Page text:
Just one in three terrorist suspects or convicts is effectively followed up by courts in Flanders as judges rarely impose deradicalisation counselling as a condition after the end of the sentence.
Since 2018, 102 terrorism convicts have been released after serving their sentences, but an anti-radicalisation process was initiated by a judge in just 32 of those cases, or around one in three cases, according to Flemish Justice Minister Zuhal Demir.
"The recent past has shown what kind of tragedies terrorist attacks can lead to," she said, referring to the double attack on 22 March 2016, at Brussels airport in Zaventem and at the Brussels metro station of Maelbeek in the European quarter, where a total of 32 people died.
She stressed that these were "shocking figures," and that the attacks in 2016 "left huge wounds."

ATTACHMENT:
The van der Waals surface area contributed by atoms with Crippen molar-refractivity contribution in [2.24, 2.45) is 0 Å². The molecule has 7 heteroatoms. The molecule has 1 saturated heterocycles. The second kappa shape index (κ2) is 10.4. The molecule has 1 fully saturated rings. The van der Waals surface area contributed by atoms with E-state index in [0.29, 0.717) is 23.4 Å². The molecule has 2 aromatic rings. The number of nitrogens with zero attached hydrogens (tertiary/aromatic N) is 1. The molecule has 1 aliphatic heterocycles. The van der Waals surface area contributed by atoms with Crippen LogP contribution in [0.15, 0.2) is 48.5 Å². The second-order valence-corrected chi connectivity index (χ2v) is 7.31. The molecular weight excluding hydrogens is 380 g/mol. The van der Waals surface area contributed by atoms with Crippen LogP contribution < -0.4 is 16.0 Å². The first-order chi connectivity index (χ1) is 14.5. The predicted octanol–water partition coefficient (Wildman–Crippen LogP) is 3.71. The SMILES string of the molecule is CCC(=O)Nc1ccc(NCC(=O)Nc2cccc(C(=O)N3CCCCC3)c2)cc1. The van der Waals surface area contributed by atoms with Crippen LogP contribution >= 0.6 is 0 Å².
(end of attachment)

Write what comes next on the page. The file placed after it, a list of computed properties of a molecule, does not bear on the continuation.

"A deradicalisation path will never be a panacea that can eliminate all future risks, but it should be the logic itself so that we can prevent such atrocities to the maximum extent in the future," Demir said.
'Hands are tied'
In Belgium, the regions are responsible for sentencing and the follow-up of release conditions imposed by the court, however, if no conditions are imposed, the Flemish justice cannot take additional steps of action.
In 2018, at the request of the Flemish houses of justice, clear guidelines were given to the magistracy about formulating concrete conditions in radicalisation cases, with Demir saying she is in favour of mandatory application in any case.
"From the Flemish policy, we do everything possible to prevent new attacks on our society. Putting maximum effort into deradicalisation is a crucial factor, but when a judge doesn't impose this, our hands are unfortunately tied," she said.
The issue has now been raised with the Board of Procurators General.